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Poem by Louise Chandler Moulton

A Summer's Growth

Fair was the flower which proffers now its fruit;
The bud began to swell 'neath Spring's soft dew,
And tenderly the winds of summer blew
To foster it; and great strong suns were mute,
As through its veins warm life began to shoot,
And it put on each day some beauty new.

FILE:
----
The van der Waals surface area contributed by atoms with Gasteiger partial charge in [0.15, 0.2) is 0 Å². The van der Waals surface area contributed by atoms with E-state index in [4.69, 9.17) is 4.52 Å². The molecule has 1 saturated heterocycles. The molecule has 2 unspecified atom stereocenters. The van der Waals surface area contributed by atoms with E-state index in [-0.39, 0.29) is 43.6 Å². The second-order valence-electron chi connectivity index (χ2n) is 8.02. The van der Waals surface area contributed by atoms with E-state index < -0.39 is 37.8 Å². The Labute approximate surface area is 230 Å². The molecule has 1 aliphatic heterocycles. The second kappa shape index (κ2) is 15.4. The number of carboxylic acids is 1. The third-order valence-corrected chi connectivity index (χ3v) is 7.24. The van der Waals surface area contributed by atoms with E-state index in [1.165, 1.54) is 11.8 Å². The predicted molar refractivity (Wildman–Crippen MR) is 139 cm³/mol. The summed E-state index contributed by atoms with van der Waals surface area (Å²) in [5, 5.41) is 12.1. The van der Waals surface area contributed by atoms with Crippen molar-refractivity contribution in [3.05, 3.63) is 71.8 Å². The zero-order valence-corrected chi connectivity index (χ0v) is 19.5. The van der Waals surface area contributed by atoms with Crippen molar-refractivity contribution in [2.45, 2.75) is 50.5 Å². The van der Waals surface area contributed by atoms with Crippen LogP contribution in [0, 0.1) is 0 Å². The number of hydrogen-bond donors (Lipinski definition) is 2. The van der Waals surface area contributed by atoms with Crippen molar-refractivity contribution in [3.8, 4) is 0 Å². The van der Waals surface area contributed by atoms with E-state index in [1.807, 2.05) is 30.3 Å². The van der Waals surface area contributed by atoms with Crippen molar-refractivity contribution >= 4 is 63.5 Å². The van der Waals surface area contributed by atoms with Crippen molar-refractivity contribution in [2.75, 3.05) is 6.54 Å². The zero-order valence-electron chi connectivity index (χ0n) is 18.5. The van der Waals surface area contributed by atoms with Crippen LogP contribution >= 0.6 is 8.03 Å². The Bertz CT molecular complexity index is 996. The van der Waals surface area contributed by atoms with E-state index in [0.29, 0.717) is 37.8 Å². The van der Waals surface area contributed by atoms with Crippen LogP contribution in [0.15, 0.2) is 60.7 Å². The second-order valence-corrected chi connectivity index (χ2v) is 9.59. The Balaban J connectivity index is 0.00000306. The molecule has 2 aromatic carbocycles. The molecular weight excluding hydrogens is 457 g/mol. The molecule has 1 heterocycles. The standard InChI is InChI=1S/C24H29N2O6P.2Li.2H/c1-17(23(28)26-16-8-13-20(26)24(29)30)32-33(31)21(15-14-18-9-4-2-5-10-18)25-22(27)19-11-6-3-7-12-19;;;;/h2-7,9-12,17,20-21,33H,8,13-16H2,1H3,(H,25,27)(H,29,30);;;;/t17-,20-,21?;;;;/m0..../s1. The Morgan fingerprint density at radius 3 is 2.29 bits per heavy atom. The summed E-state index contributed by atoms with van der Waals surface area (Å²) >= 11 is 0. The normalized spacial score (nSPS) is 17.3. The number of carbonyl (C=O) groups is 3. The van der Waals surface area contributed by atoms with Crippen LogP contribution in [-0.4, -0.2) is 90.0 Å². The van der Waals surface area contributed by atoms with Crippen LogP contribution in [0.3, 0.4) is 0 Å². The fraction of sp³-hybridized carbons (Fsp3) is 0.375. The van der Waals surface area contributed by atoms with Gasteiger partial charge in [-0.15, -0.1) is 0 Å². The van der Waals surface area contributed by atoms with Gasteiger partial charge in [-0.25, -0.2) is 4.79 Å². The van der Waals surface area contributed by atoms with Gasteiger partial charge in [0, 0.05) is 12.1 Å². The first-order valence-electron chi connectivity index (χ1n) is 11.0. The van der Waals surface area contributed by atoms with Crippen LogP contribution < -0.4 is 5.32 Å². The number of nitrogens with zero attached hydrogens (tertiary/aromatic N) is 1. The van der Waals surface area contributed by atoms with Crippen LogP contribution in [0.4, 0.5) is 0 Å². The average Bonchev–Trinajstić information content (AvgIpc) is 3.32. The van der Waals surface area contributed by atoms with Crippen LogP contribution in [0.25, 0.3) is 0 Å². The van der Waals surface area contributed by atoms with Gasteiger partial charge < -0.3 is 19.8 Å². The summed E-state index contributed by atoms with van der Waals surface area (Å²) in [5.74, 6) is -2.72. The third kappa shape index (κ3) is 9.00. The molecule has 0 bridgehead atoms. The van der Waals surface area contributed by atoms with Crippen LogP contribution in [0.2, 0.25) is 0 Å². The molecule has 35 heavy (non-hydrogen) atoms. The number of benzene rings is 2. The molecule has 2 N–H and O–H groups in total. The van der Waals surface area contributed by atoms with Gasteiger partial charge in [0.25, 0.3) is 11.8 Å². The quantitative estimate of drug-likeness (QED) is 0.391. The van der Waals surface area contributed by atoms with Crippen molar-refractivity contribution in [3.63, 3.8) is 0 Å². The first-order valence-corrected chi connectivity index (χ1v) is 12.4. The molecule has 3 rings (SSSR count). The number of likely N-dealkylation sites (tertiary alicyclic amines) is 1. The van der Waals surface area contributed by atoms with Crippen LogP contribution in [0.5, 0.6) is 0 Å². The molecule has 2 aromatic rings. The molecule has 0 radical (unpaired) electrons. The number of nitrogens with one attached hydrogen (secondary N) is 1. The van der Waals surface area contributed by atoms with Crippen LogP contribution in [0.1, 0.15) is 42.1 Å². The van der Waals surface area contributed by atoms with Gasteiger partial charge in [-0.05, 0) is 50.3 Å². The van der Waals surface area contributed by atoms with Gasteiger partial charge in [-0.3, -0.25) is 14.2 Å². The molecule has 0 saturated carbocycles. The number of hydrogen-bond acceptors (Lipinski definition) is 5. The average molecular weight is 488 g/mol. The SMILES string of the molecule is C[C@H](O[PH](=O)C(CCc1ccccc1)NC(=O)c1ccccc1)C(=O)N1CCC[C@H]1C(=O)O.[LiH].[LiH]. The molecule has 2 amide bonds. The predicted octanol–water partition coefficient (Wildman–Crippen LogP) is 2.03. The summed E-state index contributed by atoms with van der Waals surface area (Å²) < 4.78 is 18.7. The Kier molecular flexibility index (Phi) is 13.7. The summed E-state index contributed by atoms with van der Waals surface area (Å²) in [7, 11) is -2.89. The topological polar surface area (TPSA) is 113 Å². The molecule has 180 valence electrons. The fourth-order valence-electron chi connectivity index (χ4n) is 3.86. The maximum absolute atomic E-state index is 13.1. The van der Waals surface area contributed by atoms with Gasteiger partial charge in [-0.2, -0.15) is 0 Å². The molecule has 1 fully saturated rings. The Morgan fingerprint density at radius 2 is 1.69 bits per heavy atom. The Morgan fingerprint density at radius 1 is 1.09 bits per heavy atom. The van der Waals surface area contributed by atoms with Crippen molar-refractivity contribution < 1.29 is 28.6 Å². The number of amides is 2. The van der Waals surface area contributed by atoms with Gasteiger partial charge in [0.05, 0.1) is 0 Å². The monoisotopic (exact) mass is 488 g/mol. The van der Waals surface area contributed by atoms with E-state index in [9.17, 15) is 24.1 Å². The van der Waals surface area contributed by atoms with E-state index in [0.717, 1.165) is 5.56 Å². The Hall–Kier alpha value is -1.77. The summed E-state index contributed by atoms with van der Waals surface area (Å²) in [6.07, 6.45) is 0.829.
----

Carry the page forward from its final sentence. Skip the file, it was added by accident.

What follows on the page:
And all the fairer, as I think, it grew,
Because the streams were tears about its root.

But now our fruit hangs well within our reach,
And this indeed is time for gathering.
It hath the bloom of summer-tinted peach,
Each charm it hath that any man could sing;
Yet we, who taste it, whisper each to each,
"Not sweet, but very bitter, is this thing!" 

Louise Chandler Moulton

Louise Chandler Moulton's other poems:
  1. Love's Empty House
  2. The Last Good-by
  3. Last Year. II
  4. My Birthday
  5. Silent Sorrow

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